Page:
Association For Computing Machinery
                     Office of US Public Policy
                     666 Pennsylvania Avenue SE
                              Suite 301
                      Washington, DC 20003 USA
              (tel) 202/298-0842 (fax) 202/547-5482

         Institute of Electronics and Electrical Engineers
                     United States Activities
                        1828 L Street NW
                              Suite 1202
                   Washington, DC 20036-5104 USA
              (tel) 202/785-0017 (fax) 202/785-0835

April 2, 1996

Honorable Conrad Burns
Chairman, Subcommittee on Science, Technology and Space
Senate Commerce, Science and Transportation Committee
US Senate SD-508
Washington, DC 20510

Dear Chairman Burns:

	On behalf of the nation's two leading computing and engineering 
associations, we are writing to support your efforts, and the efforts of 
the other cosponsors of the Encrypted Communications Privacy Act, to 
remove unnecessarily restrictive controls on the export of encryption 
technology.  The Encrypted Communications Privacy Act sets out the 
minimum changes that are necessary to the current export controls on  
encryption technology.  However, we believe that the inclusion of issues 
that are tangential to export, such as key escrow and encryption in 
domestic criminal activities, is not necessary.  The relaxation of 
export controls is of great economic importance to industry and users, 
and should not become entangled in more controversial matters.

	Current restrictions on the export of encryption technology harm 
the interests of the United States in three ways: they handicap American 
producers of software & hardware, prevent the development of a secure 
information infrastructure, and limit the ability of Americans using new 
online services to protect their privacy.  The proposed legislation will 
help mitigate all of these problems, though more will need to be done to 
assure continued US leadership in this important hi-tech sector.

	Technological progress has moved encryption from the realm of 
national security into the commercial sphere. Current policies, as well 
as the policy-making processes, should reflect this new reality. The 
legislation takes a necessary first step in shifting authority to the 
Commerce Department and removing restrictions on certain encryption 
products.  Future liberalization of export controls will allow Americans 
to excel in this market.

	The removal of out-dated restrictions on exports will also enable 
the creation of a Global Information Infrastructure sufficiently secure 
to provide seamless connectivity to customers previously unreachable by 
American companies.   The United States is a leader in Internet 
commerce.  However, Internet commerce requires cryptography.  Thus 
American systems have been hindered by cold-war restraints on the 
necessary cryptography as these systems have moved from the laboratory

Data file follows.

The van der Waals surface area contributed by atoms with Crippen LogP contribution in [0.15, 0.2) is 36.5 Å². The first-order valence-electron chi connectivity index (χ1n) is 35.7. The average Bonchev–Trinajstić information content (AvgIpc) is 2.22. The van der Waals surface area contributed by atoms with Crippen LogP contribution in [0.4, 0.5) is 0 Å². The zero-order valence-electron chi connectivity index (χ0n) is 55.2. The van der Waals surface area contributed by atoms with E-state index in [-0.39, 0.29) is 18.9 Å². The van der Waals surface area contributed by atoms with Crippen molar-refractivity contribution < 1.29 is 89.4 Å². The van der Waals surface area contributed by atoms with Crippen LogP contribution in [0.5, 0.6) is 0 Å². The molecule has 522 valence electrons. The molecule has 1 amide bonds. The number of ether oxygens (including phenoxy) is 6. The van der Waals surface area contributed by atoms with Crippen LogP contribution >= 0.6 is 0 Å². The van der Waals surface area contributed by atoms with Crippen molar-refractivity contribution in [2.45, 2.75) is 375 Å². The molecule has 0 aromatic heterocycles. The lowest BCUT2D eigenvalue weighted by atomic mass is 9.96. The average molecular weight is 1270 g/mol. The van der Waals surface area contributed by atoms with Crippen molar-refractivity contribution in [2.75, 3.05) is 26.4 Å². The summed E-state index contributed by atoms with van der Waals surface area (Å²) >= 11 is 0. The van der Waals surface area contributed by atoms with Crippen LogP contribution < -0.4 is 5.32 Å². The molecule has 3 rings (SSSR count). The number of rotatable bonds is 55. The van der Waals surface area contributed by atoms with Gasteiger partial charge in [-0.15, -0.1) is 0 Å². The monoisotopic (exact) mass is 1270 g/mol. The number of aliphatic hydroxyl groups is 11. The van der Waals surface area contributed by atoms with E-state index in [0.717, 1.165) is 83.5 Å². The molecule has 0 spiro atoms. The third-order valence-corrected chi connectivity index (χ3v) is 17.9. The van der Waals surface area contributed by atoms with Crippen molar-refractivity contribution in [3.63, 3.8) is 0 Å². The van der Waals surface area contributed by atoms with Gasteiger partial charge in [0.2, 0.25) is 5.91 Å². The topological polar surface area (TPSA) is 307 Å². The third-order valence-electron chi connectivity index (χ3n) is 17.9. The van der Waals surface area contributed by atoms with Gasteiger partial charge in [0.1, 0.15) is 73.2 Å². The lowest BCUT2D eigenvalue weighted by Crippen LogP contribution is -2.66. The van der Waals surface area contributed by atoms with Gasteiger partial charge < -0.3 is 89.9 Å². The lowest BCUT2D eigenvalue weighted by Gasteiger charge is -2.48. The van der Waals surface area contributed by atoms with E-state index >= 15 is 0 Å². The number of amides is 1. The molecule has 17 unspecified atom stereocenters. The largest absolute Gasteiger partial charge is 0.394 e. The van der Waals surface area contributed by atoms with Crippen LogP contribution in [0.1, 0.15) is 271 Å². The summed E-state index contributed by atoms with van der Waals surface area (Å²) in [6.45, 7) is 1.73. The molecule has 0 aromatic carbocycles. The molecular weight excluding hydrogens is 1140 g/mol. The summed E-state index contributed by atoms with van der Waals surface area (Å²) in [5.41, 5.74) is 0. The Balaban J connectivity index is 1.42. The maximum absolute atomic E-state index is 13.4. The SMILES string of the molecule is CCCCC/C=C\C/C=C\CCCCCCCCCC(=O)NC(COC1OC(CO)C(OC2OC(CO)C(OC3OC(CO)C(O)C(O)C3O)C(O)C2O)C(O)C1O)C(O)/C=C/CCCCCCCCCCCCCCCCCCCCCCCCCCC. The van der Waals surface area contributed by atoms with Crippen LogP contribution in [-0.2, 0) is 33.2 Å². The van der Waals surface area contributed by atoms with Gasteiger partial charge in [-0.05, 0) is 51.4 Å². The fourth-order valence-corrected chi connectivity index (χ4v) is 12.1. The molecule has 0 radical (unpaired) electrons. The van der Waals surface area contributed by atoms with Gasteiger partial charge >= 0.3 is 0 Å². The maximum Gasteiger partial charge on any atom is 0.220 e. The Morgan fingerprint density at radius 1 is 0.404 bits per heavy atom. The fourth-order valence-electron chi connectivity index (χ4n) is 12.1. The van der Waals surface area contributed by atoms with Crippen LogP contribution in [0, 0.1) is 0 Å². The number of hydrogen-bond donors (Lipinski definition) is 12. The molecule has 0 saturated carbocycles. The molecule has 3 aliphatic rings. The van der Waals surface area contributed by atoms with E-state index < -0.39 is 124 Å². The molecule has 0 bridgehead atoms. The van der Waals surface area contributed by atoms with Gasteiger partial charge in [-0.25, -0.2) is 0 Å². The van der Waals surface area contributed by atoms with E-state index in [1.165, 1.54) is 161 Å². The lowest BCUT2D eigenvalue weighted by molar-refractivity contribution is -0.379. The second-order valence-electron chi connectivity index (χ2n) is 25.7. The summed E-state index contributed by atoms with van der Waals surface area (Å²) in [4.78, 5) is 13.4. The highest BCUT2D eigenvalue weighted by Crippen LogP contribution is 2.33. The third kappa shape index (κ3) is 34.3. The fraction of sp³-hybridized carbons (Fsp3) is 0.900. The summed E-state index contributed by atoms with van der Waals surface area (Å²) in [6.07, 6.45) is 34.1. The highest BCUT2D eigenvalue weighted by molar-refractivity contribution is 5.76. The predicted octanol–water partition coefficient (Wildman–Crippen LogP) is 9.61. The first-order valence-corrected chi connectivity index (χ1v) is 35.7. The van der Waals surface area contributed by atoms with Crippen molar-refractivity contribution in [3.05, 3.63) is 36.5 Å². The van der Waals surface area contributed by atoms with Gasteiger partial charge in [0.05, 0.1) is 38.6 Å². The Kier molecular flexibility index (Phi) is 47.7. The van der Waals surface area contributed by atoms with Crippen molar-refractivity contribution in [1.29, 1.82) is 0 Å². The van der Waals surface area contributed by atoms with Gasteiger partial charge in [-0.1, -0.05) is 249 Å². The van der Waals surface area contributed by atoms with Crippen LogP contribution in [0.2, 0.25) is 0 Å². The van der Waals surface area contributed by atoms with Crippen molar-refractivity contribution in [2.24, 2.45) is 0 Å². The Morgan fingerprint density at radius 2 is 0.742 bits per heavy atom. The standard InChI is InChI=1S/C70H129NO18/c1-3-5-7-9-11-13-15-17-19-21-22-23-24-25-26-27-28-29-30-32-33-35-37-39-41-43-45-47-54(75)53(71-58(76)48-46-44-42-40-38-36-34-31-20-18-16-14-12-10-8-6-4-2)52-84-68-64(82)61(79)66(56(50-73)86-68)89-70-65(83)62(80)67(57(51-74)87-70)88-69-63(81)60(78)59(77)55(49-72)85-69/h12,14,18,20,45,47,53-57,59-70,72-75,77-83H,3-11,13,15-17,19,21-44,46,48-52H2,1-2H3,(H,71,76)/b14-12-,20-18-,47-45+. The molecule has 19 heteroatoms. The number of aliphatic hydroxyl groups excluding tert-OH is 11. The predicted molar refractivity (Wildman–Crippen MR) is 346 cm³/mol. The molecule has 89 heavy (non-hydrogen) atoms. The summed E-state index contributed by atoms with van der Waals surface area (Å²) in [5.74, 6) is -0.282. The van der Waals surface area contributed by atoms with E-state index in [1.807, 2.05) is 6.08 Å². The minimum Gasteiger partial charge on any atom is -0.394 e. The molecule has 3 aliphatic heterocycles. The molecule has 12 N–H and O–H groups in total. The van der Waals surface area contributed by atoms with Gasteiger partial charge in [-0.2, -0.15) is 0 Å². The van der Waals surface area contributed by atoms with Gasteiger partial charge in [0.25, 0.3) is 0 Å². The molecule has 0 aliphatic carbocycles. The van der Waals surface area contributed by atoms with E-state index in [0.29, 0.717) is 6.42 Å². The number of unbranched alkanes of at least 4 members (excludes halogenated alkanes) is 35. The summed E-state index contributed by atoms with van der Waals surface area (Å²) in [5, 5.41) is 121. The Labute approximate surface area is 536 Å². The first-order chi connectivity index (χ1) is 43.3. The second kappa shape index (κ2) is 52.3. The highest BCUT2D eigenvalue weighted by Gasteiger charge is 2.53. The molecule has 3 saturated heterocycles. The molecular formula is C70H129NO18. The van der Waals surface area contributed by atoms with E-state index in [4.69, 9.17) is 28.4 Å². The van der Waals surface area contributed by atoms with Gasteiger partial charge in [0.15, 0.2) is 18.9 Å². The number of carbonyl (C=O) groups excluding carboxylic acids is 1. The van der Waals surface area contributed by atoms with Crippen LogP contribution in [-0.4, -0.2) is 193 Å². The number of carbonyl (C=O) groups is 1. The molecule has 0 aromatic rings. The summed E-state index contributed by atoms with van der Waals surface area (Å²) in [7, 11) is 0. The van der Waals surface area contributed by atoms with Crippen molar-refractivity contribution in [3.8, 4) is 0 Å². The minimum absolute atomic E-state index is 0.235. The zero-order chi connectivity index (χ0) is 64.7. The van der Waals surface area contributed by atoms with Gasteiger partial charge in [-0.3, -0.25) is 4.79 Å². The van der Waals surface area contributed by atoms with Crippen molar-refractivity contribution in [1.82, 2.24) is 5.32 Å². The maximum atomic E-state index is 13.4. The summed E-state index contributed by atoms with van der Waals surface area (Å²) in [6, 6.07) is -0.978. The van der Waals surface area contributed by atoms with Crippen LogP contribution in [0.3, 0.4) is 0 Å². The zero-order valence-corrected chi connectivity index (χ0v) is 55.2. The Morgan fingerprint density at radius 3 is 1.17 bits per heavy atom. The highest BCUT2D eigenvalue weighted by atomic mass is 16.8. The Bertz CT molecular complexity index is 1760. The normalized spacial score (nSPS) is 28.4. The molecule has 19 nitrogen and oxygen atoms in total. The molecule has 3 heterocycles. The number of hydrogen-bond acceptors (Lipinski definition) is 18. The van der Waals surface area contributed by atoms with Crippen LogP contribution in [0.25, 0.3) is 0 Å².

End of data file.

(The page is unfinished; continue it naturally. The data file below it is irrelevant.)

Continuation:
to the marketplace.  This legislation would open the market to secure, 
private, ubiquitous electronic commerce.  The cost of not opening the 
market may include the loss of leadership in computer security 
technologies, just at the time when Internet users around the world will 
need good security to launch commercial applications.

	For this legislation to fulfill its promise the final approval of 
export regulations must be based on analysis of financial and commercial 
requirements and opportunities, not simply on the views of experts in 
national security cryptography. Therefore, we urge you to look at ways 
to further relax restrictive barriers.

	Finally, the legislation will serve all users of electronic 
information systems by supporting the development of a truly global 
market for secure desktop communications.  This will help establish 
private and secure spaces for the work of users, which is of particular 
interest to the members of the IEEE/USA and the USACM.

	On behalf of the both the USACM and the IEEE/USA we look forward 
to working with you on this important legislation to relax export 
controls and promote the development of a robust, secure, and reliable 
communications infrastructure for the twenty-first century.

	Please contact Deborah Rudolph in the IEEE Washington Office at 
(202) 785-0017 or Lauren Gelman in the ACM Public Policy Office at (202) 
298-0842 for any additional information.


						Barbara Simons, Ph.D.3
						Chair, U.S. Public Policy
						Committee of ACM

						Joel B. Snyder, P.E.
						Vice President, Professional Activities and
						Chair, United States Activities Board

cc:	Members of the Subcommittee on 
	Science, Technology and Space


Date:    Wed, 27 Mar 1996 22:50:24 -0600
From:    shel@MTN.Org (Sheldon Mains)
Subject: Minnesota Online privacy bill in conference committee

The following online privacy option bill passed the full Minnesota State
House and is now in conference committee with a "study" passed
today by the State Senate.  The various interests, including major